Lab sensors 67.png

With the program now completed, upload it to your NXT and run the program. Turn the motor that is connected to port A and look at the display. You should see numbers on the display that correspond to the number of times you've turned the motor.

Example for Rotation Sensor

Suppose you wrote a program that had your robot's motors move forward for 3 seconds. The procedure for this was covered in Product Evaluation and Quality Improvement.

Lab sensors 68.png

Let's say you want to add the code that we previously made so that you can read the number of rotations that your robot made while it's moving. In order to do that, you'll need to create a new sequence beam.

  1. Start by clicking on the sequence beam below the starting point.
    Lab sensors 69.png
  2. Drag the beam to your desired destination and double click at that point to create the new beam
    Lab sensors 70.png
  3. Create the program previously made on the new beam
    Lab sensors 71.png

Example #2 for Rotation Sensor

Suppose we wanted to create a program that displayed the number of rotations, but instead of having it loop forever, it would stop measuring the number of rotations once you've rotated it three times.

  1. Create the program shown below
    Lab sensors 72.png
  2. Click on the loop block and change the control to sensor in the configuration menu.
    Lab sensors 73.png
  3. Change the sensor to Rotation Sensor.
    Lab sensors 74.png
  4. Set the loop conditions to greater than 3 rotations
    Lab sensors 75.png

Your completed program should look like the one on the image below.

Lab sensors 76.png

When you run this program, you should be able to see the number of rotations on the NXT's display. If you make more than 3 rotations on the motor, the program should end.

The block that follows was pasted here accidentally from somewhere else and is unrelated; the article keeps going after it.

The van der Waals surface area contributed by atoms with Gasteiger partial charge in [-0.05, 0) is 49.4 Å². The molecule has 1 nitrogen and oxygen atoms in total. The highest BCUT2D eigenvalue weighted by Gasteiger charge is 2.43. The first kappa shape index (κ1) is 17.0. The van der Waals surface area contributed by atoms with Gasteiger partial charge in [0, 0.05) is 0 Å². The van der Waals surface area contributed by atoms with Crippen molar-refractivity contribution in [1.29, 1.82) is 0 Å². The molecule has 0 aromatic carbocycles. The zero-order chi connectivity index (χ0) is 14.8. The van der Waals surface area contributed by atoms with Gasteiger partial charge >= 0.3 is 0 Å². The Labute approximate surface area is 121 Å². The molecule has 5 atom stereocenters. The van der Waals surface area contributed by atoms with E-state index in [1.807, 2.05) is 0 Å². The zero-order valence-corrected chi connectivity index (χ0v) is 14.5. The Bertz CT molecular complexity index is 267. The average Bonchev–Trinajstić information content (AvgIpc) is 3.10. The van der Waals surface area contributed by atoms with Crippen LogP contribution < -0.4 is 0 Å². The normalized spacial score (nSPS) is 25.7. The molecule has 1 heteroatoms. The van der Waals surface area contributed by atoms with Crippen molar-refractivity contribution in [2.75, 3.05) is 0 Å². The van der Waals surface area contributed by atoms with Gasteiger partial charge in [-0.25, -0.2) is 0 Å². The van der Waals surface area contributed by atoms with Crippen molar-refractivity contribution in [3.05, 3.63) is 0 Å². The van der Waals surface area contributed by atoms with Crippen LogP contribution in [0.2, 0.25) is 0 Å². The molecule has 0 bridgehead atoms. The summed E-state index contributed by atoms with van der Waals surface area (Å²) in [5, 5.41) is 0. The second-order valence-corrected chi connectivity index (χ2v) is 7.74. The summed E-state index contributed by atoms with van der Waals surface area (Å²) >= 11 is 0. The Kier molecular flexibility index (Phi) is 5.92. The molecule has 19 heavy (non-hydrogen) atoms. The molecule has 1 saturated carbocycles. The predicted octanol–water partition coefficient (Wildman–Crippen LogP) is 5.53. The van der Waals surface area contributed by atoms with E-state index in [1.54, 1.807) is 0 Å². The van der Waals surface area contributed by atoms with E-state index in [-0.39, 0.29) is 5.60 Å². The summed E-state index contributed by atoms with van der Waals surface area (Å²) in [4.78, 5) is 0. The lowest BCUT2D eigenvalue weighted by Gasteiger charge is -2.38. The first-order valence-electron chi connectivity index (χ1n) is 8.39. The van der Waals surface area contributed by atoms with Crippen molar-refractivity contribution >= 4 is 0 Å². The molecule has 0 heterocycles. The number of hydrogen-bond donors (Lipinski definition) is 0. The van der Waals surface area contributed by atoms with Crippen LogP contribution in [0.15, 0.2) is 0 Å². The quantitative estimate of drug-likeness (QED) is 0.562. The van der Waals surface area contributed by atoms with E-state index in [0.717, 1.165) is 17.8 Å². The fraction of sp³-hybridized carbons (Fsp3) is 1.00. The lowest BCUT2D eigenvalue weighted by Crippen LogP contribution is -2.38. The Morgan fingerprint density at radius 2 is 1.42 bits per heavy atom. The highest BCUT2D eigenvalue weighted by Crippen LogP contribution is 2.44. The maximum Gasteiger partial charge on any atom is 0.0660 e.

Ultrasonic Sensor

For this portion of the lab, you will learn how to use the ultrasonic sensor in order to determine the distance between the robot and an object. The code for obtaining a distance reading and displaying it on the NXT's screen is almost exactly the same as the code for the rotation sensor. The only difference is that instead of the rotation sensor block, you must use the ultrasonic sensor block

Lab sensors 77.png

Example for Ultrasonic Sensor

Suppose we wanted to write a program in which our NXT would show a happy face if the Ultrasonic Sensor detected a distance greater than 40 in, and show a sad face if the Ultrasonic Sensor detected a distance less than 40 in.

  1. To start off this program, we'll first need the switch block, which can found in the Flow sub-palette
    Lab sensors 78.png
  2. In the configuration panel, change the sensor to the Ultrasonic Sensor
    Lab sensors 79.png
  3. In the configuration panel, change the distance to 40
    Lab sensors 80.png
    If you look at the switch block, you'll notice two peculiar objects; a mountain and a flower. The mountain represents the case in which the sensor value is greater than 40, and the flower represents the case in which the sensor value is less than 40.
    Lab sensors 81.png
  4. Place a display block into each of the two sequence beams in the switch block
    Lab sensors 82.png